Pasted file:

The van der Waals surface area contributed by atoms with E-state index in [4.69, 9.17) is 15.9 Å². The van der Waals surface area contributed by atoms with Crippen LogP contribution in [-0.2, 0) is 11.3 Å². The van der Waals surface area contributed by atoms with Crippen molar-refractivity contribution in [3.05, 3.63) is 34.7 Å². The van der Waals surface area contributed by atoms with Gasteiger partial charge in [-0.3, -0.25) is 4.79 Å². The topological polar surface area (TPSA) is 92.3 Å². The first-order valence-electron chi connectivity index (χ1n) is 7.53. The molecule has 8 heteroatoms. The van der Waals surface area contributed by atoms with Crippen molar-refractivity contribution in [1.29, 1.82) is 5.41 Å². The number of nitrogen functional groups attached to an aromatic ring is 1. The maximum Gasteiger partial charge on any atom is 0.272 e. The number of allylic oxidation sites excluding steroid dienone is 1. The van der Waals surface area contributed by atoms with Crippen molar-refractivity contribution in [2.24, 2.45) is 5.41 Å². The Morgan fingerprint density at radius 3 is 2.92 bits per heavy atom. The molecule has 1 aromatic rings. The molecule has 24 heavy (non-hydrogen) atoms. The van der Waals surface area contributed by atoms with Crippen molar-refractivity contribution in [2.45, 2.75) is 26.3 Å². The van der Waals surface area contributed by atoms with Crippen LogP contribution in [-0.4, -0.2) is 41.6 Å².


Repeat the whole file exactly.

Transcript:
The van der Waals surface area contributed by atoms with E-state index in [4.69, 9.17) is 15.9 Å². The van der Waals surface area contributed by atoms with Crippen LogP contribution in [-0.2, 0) is 11.3 Å². The van der Waals surface area contributed by atoms with Crippen molar-refractivity contribution in [3.05, 3.63) is 34.7 Å². The van der Waals surface area contributed by atoms with Gasteiger partial charge in [-0.3, -0.25) is 4.79 Å². The topological polar surface area (TPSA) is 92.3 Å². The first-order valence-electron chi connectivity index (χ1n) is 7.53. The molecule has 8 heteroatoms. The van der Waals surface area contributed by atoms with Crippen molar-refractivity contribution in [1.29, 1.82) is 5.41 Å². The number of nitrogen functional groups attached to an aromatic ring is 1. The maximum Gasteiger partial charge on any atom is 0.272 e. The number of allylic oxidation sites excluding steroid dienone is 1. The van der Waals surface area contributed by atoms with Crippen molar-refractivity contribution in [2.24, 2.45) is 5.41 Å². The Morgan fingerprint density at radius 3 is 2.92 bits per heavy atom. The molecule has 1 aromatic rings. The molecule has 24 heavy (non-hydrogen) atoms. The van der Waals surface area contributed by atoms with Crippen molar-refractivity contribution in [2.45, 2.75) is 26.3 Å². The van der Waals surface area contributed by atoms with Crippen LogP contribution in [-0.4, -0.2) is 41.6 Å².